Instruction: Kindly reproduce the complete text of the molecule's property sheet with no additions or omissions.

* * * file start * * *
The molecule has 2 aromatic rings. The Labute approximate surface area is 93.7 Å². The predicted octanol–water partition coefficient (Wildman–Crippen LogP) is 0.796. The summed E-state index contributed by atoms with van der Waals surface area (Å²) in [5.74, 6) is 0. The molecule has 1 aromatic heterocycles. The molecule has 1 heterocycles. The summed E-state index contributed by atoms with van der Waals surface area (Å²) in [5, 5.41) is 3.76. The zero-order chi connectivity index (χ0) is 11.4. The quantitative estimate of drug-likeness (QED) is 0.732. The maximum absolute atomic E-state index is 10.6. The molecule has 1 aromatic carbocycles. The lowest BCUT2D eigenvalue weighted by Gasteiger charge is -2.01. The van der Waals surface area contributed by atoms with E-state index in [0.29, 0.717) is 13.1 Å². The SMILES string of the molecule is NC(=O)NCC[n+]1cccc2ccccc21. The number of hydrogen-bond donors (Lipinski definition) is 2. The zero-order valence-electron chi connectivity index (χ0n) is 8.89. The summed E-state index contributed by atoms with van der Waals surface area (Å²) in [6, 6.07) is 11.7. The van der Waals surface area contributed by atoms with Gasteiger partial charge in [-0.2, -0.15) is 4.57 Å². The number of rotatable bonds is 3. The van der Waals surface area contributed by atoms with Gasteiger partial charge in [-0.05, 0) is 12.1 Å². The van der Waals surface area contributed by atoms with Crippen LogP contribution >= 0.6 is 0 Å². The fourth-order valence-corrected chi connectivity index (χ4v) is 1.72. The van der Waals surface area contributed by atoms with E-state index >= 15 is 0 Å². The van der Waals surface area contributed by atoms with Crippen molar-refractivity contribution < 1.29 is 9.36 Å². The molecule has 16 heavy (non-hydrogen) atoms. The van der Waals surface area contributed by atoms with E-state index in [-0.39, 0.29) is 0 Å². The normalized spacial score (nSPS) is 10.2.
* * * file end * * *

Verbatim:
The molecule has 2 aromatic rings. The Labute approximate surface area is 93.7 Å². The predicted octanol–water partition coefficient (Wildman–Crippen LogP) is 0.796. The summed E-state index contributed by atoms with van der Waals surface area (Å²) in [5.74, 6) is 0. The molecule has 1 aromatic heterocycles. The molecule has 1 heterocycles. The summed E-state index contributed by atoms with van der Waals surface area (Å²) in [5, 5.41) is 3.76. The zero-order chi connectivity index (χ0) is 11.4. The quantitative estimate of drug-likeness (QED) is 0.732. The maximum absolute atomic E-state index is 10.6. The molecule has 1 aromatic carbocycles. The lowest BCUT2D eigenvalue weighted by Gasteiger charge is -2.01. The van der Waals surface area contributed by atoms with E-state index in [0.29, 0.717) is 13.1 Å². The SMILES string of the molecule is NC(=O)NCC[n+]1cccc2ccccc21. The number of hydrogen-bond donors (Lipinski definition) is 2. The zero-order valence-electron chi connectivity index (χ0n) is 8.89. The summed E-state index contributed by atoms with van der Waals surface area (Å²) in [6, 6.07) is 11.7. The van der Waals surface area contributed by atoms with Gasteiger partial charge in [-0.2, -0.15) is 4.57 Å². The number of rotatable bonds is 3. The van der Waals surface area contributed by atoms with Gasteiger partial charge in [-0.05, 0) is 12.1 Å². The van der Waals surface area contributed by atoms with Crippen LogP contribution >= 0.6 is 0 Å². The fourth-order valence-corrected chi connectivity index (χ4v) is 1.72. The van der Waals surface area contributed by atoms with E-state index >= 15 is 0 Å². The van der Waals surface area contributed by atoms with Crippen molar-refractivity contribution < 1.29 is 9.36 Å². The molecule has 16 heavy (non-hydrogen) atoms. The van der Waals surface area contributed by atoms with E-state index in [-0.39, 0.29) is 0 Å². The normalized spacial score (nSPS) is 10.2.